Treating and managing lymphoedema
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My name is Dawn Heal and I’m a lymphoedema nurse specialist. The main treatment for your swelling will
be a compression garment prescribed by your lymphoedema nurse specialist. The purpose of the compression garment is
to help limit the space that the fluid is draining into, and therefore control your
lymphoedema. Compression garments are really important
in helping control your lymphoedema. You may be prescribed an arm sleeve or a stocking
for your leg. Compression garments are also available for
other body parts. You may have lymphoedema in your breasts or
it may be in your genitals and your nurse specialist can advise on the appropriate garments
to deal with this type of swelling. If you are recommended to wear an arm sleeve
or a stocking for your leg, you will also be advised on how to apply the stocking or
arm sleeve correctly. There is a very specialised, gentle form of
massage called manual lymphatic drainage. This will be performed by a trained manual
lymphatic drainage therapist. And the massage is very gentle and helps drain
away the excess fluid that you have in your limb. SLD or simple lymphatic drainage may well
be taught to you by your nurse specialist or your manual lymphatic drainage specialist. It’s a simpler form that you can do for
yourself every day at home. My name’s Annabel and I was diagnosed with breast cancer in my left breast. The treatment I received for the lymphoedema
started with the sleeve and a glove, sort of like a fingerless glove, to start the fluid
to drain from my arm and then I was sent for massage with a lymphoedema therapist. One of the reasons why I was so bothered about
having lymphoedema was because I didn’t want to wear a compression garment, because
I thought it would be hot and I thought it would be horrible. It’s something that I just do every day
now and, do you know what, it’s not that bad. The specialist will use multi-layer lymphoedema bandaging, which may include a use of foams and different bandages to create a multi-layer bandage. And this will gradually reduce your swelling much quicker than just the wearing of a sleeve or a stocking. Positioning your limb, really helps drain
away the fluid. Simply by putting your foot up on a footstool or on the couch perhaps will help drain away the fluid. If your lymphoedema is in your arm or your hand, using cushions when you’re sat in a chair to slightly elevate your arm will
really help. Exercise and movement is really important in helping control your lymphoedema. The lymphatic fluid actually moves out of
your limb by the contraction of your muscles and by you stretching and exercising – gently, of course, as you can manage. Whether you have lymphoedema now or are at
risk of developing it, it is important to learn how to manage it. There are several things we can do ourselves
to manage lymphoedema. Look after your skin, keep it well moisturised, and try to prevent insect bites and cuts and scratches and grazes. Keep an antiseptic close at hand so that you can apply this if anything does occur. And also, be careful in the sun, use a good sunscreen – at least a factor 30 or above. Check your skin daily. This can be done when you’re moisturising, when you remove your garment at night. Look for signs of redness or increased tenderness or pain and swelling. You may even have a temperature yourself. And these are signs of an infection in the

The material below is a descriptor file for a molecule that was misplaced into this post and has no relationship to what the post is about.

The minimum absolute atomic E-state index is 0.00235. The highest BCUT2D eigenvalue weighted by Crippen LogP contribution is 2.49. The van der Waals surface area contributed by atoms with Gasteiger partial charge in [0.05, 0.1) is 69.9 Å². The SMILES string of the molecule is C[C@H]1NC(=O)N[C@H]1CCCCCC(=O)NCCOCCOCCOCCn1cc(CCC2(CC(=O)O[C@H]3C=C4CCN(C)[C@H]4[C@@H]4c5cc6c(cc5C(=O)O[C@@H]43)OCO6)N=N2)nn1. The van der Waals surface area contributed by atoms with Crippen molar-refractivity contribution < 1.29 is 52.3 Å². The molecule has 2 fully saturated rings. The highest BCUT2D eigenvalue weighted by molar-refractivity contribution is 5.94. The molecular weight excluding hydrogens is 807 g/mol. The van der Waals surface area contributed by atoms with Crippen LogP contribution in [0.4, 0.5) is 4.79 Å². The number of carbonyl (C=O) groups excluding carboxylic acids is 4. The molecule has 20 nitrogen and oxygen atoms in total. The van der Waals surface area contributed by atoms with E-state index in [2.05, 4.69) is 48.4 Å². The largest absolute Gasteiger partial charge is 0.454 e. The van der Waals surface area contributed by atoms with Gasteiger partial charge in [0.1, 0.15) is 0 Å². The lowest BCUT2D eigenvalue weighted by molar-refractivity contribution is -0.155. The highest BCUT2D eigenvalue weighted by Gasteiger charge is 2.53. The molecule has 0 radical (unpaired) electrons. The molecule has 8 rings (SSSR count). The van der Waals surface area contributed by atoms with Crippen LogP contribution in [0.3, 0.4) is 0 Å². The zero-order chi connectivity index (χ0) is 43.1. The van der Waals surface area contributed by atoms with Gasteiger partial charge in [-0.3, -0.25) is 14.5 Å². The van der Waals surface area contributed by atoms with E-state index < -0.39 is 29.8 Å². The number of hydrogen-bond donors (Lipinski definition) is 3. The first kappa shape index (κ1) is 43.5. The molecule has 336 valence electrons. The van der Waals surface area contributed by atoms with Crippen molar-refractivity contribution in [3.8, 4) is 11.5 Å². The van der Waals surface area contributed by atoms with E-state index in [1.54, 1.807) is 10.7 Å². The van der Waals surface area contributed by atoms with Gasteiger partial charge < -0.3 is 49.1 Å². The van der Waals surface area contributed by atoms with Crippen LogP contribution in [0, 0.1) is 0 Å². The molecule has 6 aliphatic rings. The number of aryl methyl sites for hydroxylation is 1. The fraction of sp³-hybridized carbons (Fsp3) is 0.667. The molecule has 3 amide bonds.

limb and you do need to seek urgent medical attention. Keep active and develop a daily exercise regime. Your lymphoedema nurse specialist will give you some simple exercises that you can do at home. Take care when travelling. Do wear your flight socks, or if you’ve
been prescribed compression stockings then these are better than the flight socks. Or your arm sleeve should be worn, especially on an aeroplane. You may find the position you’re sleeping
in is affecting your swelling. This can occur if you are sleeping on your
affected side in the case of arm lymphoedema for instance. In order to manage the lymphoedema, I was given a series of exercises, which helped
to move the fluid from my limb back into my body. It wasn’t as awful as I’d expected it
to be when I first found out I had lymphoedema. I don’t know what I was expecting, but it was fine. There are certain precautions I take because if I get stung; if I get bitten; if I get cut or burnt; or anything, then there is a
danger that it can very quickly go septic. Because the doctor knows that I do have
quite an active life, I do have some emergency antibiotics that I can start taking. I have to be careful how much weight I carry
on my left arm and I have to be careful if I’m on the tube that I’m not hanging on
with my left arm. But I do yoga now, and I’m still
just about doing my long distance walking. So yeah, everything’s pretty much normal. The hints and tips that I’ve given you are useful even if you don’t have a lymphoedema. But if you’ve had cancer treatment and have
been advised by your doctor or nurse specialist that you are at risk, by following these hints and tips, it may prevent you getting lymphoedema. My advice to anybody who’s faced with the prospect of lymphoedema is don’t worry about it. It hasn’t been as bad as I thought it was
going to be. And because I did everything I was told by
the lymphoedema nurse and the specialists, I haven’t ended up with that much of a problem. Macmillan have been really, really helpful
all the way through, the particularly the leaflets or little booklets that Macmillan do; I had the lymphoedema one. I also looked it up on the website as well. They’ve been there behind and supporting all the way through.

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